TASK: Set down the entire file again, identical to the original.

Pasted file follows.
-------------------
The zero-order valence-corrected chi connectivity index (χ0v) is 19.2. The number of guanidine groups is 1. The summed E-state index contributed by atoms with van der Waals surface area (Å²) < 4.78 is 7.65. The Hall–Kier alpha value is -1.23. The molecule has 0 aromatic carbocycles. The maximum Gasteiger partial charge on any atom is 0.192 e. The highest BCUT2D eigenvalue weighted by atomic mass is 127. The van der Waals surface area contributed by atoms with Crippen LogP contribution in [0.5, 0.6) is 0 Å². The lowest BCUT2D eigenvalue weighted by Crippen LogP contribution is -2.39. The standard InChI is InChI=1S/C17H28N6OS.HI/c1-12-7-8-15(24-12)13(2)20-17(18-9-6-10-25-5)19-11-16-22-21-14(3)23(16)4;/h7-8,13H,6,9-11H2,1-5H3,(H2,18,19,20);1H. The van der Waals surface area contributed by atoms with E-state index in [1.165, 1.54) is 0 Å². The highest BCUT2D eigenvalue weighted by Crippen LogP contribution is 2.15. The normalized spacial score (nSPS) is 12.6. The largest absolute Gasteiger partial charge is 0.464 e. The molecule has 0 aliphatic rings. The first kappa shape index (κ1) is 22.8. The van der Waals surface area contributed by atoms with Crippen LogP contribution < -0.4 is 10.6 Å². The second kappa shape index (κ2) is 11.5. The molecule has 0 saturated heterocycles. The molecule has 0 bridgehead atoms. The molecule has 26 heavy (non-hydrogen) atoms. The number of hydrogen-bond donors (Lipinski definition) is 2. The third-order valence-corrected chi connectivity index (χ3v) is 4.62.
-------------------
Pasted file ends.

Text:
The zero-order valence-corrected chi connectivity index (χ0v) is 19.2. The number of guanidine groups is 1. The summed E-state index contributed by atoms with van der Waals surface area (Å²) < 4.78 is 7.65. The Hall–Kier alpha value is -1.23. The molecule has 0 aromatic carbocycles. The maximum Gasteiger partial charge on any atom is 0.192 e. The highest BCUT2D eigenvalue weighted by atomic mass is 127. The van der Waals surface area contributed by atoms with Crippen LogP contribution in [0.5, 0.6) is 0 Å². The lowest BCUT2D eigenvalue weighted by Crippen LogP contribution is -2.39. The standard InChI is InChI=1S/C17H28N6OS.HI/c1-12-7-8-15(24-12)13(2)20-17(18-9-6-10-25-5)19-11-16-22-21-14(3)23(16)4;/h7-8,13H,6,9-11H2,1-5H3,(H2,18,19,20);1H. The van der Waals surface area contributed by atoms with E-state index in [1.165, 1.54) is 0 Å². The highest BCUT2D eigenvalue weighted by Crippen LogP contribution is 2.15. The normalized spacial score (nSPS) is 12.6. The largest absolute Gasteiger partial charge is 0.464 e. The molecule has 0 aliphatic rings. The first kappa shape index (κ1) is 22.8. The van der Waals surface area contributed by atoms with Crippen LogP contribution < -0.4 is 10.6 Å². The second kappa shape index (κ2) is 11.5. The molecule has 0 saturated heterocycles. The molecule has 0 bridgehead atoms. The molecule has 26 heavy (non-hydrogen) atoms. The number of hydrogen-bond donors (Lipinski definition) is 2. The third-order valence-corrected chi connectivity index (χ3v) is 4.62.